There continue to be signs that the Seahawks will rely far more on passing to their backs than they did a year ago. It is arguably the most talented position group on the roster. There is a thin receiving corps, that may be getting thinner. Two of the backs have played wide receiver before, and Chris Carson is a blur and a brute in space. Brian Schottenheimer is often maddeningly conservative. Short passes to running backs in space makes all the sense in the world.

The irony would be even thicker if this new era of Seahawks football centered around a respectful and symbiotic relationship between the running backs and Wilson given the history of where things were when the Seahawks rose to contention years ago.

The idea that the team must change how they play to justify the cost of Wilson’s deal is simply not true. Carroll and Schneider paid what was required to keep a great player who fit perfectly with the way they want to play. There will absolutely be more passing next year than there was last season, but that will be because they were forced to be even more conservative last year due to a variety of factors, not because they are paying Wilson more money.

The offensive line struggled mightily in pass protection. Wilson set a career high in sacks despite far fewer pass attempts. Doug Baldwin, the centerpiece of their passing attack, was badly injured and unable to perform to his standards. Schottenheimer was new and had not acclimated to all his players or his quarterback. All those question marks meant the team was more than happy to embrace what became a clear and repeatable strength in the running game.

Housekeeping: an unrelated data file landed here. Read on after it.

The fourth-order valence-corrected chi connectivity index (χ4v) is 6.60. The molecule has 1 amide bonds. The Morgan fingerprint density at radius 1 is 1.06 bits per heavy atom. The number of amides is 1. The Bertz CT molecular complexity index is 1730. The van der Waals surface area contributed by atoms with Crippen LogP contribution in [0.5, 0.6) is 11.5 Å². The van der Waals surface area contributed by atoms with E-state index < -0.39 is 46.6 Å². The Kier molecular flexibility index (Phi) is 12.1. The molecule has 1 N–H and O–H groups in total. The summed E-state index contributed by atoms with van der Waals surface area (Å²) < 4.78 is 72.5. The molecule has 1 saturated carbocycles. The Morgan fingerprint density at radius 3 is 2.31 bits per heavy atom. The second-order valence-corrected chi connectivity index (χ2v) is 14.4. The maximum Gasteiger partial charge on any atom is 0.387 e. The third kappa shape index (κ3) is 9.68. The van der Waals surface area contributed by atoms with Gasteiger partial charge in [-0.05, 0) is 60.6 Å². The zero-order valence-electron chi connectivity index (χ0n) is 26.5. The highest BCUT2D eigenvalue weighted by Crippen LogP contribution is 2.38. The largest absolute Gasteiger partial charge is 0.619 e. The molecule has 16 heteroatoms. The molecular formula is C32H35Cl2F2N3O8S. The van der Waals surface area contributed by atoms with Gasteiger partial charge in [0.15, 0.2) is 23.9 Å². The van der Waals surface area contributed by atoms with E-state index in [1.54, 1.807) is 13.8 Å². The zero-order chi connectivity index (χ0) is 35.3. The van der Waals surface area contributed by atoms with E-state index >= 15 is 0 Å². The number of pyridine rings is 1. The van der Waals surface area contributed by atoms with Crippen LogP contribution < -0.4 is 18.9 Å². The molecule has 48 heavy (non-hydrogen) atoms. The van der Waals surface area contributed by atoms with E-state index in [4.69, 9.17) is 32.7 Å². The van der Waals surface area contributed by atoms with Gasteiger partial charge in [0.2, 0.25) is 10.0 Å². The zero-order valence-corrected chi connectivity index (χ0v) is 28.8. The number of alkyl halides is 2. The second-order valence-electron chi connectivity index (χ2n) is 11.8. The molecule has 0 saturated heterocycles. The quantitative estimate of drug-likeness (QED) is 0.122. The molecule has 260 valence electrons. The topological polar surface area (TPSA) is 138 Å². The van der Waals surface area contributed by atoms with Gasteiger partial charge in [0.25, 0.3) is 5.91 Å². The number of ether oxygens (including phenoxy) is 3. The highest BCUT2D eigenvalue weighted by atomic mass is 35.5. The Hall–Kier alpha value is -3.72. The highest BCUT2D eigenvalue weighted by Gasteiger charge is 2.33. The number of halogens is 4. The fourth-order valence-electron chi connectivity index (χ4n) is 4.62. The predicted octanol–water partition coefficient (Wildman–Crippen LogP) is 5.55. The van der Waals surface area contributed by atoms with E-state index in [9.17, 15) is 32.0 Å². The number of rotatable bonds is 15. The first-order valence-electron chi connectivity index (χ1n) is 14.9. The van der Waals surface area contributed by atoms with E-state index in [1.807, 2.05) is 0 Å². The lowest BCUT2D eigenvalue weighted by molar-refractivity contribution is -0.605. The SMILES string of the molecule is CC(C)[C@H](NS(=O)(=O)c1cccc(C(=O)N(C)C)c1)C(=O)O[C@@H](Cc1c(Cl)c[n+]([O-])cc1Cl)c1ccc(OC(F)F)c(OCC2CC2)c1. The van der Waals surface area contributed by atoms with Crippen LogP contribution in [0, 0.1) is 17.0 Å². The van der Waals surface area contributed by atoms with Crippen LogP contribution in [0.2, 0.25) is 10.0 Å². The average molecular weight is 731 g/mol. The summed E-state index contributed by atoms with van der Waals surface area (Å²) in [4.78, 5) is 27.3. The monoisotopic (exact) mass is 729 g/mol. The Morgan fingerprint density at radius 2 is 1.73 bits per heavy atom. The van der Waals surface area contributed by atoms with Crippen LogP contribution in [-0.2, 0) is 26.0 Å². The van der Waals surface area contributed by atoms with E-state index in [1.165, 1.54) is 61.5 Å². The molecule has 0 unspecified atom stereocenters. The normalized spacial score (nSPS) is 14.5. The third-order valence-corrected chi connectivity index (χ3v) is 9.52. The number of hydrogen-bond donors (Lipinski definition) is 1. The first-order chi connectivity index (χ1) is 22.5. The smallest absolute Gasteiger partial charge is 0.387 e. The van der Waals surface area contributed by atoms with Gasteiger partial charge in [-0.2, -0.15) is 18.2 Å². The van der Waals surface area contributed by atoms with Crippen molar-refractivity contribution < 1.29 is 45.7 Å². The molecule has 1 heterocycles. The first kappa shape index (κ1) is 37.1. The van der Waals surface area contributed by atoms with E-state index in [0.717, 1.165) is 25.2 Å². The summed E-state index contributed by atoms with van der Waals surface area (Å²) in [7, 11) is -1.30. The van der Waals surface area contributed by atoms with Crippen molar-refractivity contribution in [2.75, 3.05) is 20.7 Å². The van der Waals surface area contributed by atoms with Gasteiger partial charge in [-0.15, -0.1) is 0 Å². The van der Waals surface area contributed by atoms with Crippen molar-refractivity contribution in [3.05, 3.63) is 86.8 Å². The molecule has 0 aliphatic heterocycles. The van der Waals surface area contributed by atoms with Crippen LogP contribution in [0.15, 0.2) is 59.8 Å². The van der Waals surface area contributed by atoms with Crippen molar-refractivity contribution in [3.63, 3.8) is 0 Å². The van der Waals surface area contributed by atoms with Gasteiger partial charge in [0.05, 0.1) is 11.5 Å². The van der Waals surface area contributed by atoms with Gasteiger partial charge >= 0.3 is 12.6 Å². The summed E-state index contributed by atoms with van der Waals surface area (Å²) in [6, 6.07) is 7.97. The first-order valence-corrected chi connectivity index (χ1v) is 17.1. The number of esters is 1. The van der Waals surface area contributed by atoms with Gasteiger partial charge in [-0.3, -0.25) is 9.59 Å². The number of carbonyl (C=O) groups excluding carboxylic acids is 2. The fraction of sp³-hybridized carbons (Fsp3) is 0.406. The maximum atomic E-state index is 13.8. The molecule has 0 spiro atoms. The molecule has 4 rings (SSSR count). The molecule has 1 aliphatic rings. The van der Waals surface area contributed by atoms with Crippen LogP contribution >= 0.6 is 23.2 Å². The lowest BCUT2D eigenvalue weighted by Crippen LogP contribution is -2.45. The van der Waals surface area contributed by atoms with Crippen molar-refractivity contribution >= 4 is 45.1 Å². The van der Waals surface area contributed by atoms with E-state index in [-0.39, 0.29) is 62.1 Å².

There has been so much criticism of the Seahawks offensive approach last season on Twitter that it would be easy to forget they led the NFL in rushing a year after being a historically bad rushing team. They also were one of the highest-scoring offenses in the league.

Now, we will get the pleasure of seeing a more confident and relaxed organization swing the pendulum back toward balance with more passing while keeping the run game as their touchstone. There is reason to believe this will be Wilson’s best season.

Attention now turns to how the team should handle their next set of stars headed into the last year of their deals. Bobby Wagner and Frank Clark get most of the press, but Jarran Reed is arguably the most important of the three.

Reed is 26-years-old and was the incredibly rare double-digit sack producer at defensive tackle. He is a vocal leader on the team that shows no signs of changing his mindset when he gets paid, and he has proven to be durable. He also showed up to the VMAC yesterday for offseason workouts unlike Clark.

If I am Schneider and Carroll, I start with him. Get him locked up. Move on to Wagner. See what the draft brings and be willing to play chicken with Clark. Dominoes should start falling now that Wilson has been locked up.

We all owe Wilson a debt of gratitude for setting a deadline that freed us of the endless speculation and backbiting. Carroll and Schneider are responsible for drafting, starting, developing, and retaining Wilson. They deserve gratitude and respect for navigating a scenario far more complex than most realize.

Finally, Jody Allen has been a question mark until now. There were whispers that the Seahawks might be hamstrung by their new ownership situation after Paul Allen passed away. Allen has set those rumors to rest by approving the richest contract in the history of the NFL. She deserves thanks as well.